Juvenile Court Personnel

Published: 2018-02-23 18:58:49
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As a prosecutor, factors that would make me not prosecute a juvenile offender is the age, history of crime, and the severity of the offense. Also, I would look at the intent to commit a crime, and request psychiatric evaluations of the offender. Some juveniles may have mental problems that make them commit certain crimes. A mental evaluation may enable the court to determine whether the offender knows how to differentiate right from wrong. Office of the United States Attorneys (n.d) indicates that Juvenile Justice and Delinquency Prevention Act of 1938 gave the Attorney General the right to prosecute juvenile offenders with the exceptions of offenses punishable by death or imprisonment. As a prosecutor, I would suggest probation or community service for a juvenile offender who has committed minor crimes. The reason is that children can receive redemption and reform quickly. More so, some juveniles lack a sense of maturity and responsibility. Probation and community service might make the offender avoid future crimes.

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Furthermore, factors that I would consider regarding waiving the case to an adult court would be the nature of the alleged crime, age, rehabilitative prospects, maturity, and history of crimes. A juvenile who is 16, 17 or 18 and has committed crimes such as murder or robbery with violence may be transferred to adult court depending on the severity and recurrences of their crimes. US Department of Justice (2011) notes that in presumptive waiver cases, a juvenile who meets age, transgression, or other legislative inceptions must present waivers disproving the presumption or the courts will grant a waiver, and the juvenile will be transferred to a criminal court. The bulletin indicates that before the court waives the case to an adult court, they have to confirm that all the legal necessities are met.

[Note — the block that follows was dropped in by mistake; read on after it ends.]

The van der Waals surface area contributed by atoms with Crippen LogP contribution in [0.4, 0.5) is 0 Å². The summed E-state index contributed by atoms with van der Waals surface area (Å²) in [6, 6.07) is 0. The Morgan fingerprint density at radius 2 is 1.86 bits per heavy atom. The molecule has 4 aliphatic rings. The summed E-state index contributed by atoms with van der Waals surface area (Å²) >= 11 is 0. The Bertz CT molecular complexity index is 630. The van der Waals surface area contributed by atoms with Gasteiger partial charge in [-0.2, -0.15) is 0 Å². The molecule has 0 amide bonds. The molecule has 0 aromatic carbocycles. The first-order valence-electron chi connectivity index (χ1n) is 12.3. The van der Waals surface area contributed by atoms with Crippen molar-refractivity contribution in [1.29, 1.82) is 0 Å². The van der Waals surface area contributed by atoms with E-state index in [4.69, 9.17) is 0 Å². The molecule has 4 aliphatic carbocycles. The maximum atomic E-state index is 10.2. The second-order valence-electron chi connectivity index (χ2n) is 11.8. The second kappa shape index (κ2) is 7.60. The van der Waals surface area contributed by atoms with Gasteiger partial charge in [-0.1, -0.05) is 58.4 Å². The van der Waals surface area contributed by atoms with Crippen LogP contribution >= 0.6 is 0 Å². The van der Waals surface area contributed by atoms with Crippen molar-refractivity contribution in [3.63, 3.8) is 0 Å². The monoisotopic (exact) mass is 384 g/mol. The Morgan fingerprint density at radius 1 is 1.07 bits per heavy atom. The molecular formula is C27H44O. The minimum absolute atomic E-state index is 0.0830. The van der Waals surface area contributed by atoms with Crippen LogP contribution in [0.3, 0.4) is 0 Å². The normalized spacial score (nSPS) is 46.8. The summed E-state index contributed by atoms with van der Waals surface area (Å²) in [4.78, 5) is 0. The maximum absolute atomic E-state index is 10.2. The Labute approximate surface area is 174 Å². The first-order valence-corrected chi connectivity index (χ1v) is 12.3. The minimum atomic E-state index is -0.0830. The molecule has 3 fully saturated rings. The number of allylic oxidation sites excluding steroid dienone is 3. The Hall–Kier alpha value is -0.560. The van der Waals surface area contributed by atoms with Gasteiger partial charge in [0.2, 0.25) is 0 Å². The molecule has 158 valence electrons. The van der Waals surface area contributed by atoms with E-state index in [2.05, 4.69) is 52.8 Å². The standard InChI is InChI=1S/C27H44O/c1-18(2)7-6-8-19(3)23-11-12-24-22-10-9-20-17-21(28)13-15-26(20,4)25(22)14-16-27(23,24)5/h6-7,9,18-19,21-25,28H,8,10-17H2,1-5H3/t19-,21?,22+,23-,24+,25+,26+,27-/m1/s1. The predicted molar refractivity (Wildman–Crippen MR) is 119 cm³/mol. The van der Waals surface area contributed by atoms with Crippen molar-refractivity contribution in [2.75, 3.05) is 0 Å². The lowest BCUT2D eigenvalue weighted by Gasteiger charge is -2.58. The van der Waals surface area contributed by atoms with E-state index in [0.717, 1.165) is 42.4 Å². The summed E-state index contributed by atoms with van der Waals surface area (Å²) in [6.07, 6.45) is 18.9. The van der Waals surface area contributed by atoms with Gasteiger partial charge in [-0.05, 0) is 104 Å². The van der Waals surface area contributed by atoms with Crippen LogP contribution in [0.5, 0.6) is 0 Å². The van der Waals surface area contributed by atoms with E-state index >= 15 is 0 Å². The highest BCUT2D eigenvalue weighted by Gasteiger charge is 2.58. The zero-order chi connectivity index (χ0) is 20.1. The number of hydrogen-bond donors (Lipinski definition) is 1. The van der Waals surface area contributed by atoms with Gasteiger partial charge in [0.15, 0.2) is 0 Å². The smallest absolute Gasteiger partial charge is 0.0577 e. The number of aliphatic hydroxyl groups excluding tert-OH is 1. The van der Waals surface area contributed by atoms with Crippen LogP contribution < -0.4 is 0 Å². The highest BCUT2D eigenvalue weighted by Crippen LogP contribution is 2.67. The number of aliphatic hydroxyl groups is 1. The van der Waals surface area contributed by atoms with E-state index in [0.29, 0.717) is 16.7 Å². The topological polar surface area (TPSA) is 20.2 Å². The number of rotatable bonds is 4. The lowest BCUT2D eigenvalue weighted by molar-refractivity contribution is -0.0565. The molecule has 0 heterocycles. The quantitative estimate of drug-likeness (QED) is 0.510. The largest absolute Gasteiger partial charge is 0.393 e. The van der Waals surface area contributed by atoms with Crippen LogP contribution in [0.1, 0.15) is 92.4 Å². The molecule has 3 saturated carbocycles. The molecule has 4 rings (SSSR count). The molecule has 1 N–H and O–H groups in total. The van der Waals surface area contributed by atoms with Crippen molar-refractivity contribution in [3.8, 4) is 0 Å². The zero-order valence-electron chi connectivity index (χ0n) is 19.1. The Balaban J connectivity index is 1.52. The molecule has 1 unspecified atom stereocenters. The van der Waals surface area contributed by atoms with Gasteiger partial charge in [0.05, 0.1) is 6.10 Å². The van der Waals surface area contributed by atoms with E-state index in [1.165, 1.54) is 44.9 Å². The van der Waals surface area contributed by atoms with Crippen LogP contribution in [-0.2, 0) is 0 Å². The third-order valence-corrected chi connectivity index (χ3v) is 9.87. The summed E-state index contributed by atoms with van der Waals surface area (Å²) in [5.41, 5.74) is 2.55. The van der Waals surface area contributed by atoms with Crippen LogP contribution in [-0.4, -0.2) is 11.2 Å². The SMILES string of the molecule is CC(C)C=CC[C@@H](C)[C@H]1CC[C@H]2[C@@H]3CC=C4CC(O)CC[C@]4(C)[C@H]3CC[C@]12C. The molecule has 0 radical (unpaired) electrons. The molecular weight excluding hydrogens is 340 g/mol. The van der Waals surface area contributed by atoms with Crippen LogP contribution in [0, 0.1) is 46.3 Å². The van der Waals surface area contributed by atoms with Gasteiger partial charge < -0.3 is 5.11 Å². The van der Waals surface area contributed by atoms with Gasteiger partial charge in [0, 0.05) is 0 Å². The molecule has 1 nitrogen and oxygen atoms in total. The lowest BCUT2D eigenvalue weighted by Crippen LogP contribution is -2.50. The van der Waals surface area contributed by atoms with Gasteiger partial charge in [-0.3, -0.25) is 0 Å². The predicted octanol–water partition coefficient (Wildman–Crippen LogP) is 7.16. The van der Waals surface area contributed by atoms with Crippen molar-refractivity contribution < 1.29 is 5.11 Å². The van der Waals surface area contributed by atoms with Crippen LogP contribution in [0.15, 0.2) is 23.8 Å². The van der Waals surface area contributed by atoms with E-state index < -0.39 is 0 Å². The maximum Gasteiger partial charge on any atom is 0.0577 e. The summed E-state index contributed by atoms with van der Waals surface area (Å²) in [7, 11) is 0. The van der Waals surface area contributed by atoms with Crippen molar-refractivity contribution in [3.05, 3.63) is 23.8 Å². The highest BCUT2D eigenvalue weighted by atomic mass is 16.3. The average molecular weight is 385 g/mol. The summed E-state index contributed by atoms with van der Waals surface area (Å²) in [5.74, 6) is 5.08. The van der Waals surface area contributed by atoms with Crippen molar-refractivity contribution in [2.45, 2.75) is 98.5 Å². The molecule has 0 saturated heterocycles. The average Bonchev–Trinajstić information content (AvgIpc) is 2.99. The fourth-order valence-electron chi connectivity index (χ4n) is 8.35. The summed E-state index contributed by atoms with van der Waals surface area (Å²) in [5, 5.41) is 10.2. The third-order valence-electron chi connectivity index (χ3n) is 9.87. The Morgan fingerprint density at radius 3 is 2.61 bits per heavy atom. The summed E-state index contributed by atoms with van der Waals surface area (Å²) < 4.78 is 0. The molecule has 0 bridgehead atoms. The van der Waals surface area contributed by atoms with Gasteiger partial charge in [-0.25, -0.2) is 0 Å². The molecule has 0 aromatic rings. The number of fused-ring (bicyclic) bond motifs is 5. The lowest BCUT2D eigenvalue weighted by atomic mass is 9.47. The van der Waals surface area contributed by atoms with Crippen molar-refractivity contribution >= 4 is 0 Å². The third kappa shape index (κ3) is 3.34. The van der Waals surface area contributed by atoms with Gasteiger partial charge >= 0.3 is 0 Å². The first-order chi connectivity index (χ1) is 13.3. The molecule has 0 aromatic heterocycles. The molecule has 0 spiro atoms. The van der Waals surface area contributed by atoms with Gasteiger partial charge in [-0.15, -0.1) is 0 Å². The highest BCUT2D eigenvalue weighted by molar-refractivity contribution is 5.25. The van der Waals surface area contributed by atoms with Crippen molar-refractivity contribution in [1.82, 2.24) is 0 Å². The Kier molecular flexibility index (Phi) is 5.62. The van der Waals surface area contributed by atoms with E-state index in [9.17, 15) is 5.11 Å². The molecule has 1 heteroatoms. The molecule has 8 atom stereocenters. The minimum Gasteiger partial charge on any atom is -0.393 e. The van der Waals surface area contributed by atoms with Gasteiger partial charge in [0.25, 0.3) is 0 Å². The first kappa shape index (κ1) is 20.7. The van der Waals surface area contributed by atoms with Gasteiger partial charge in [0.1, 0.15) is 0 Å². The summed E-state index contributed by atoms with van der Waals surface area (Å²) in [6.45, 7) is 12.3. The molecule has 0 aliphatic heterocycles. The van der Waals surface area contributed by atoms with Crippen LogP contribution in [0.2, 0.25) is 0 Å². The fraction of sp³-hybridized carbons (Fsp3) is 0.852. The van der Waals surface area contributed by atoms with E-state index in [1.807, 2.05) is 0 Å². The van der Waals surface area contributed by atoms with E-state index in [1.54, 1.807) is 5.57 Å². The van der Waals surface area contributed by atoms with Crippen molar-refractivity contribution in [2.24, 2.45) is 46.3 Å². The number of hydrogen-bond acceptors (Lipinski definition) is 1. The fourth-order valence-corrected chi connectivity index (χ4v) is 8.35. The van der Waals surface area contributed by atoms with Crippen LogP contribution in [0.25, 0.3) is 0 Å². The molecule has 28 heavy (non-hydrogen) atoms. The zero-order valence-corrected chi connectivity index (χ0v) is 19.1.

References

Office of the United States Attorneys. (n.d). 116. Juvenile Delinquency Prosecution –

Introduction. United States Department of Justice. Retrieved from https://www.justice.gov/usam/criminal-resource-manual-116-juvenile-delinquency-prosecution-introduction

US Department of Justice. (2011). Trying Juveniles as Adults: An Analysis of State Transfer

Laws and Reporting. National Report Series. Retrieved from https://www.ncjrs.gov/pdffiles1/ojjdp/232434.pdf

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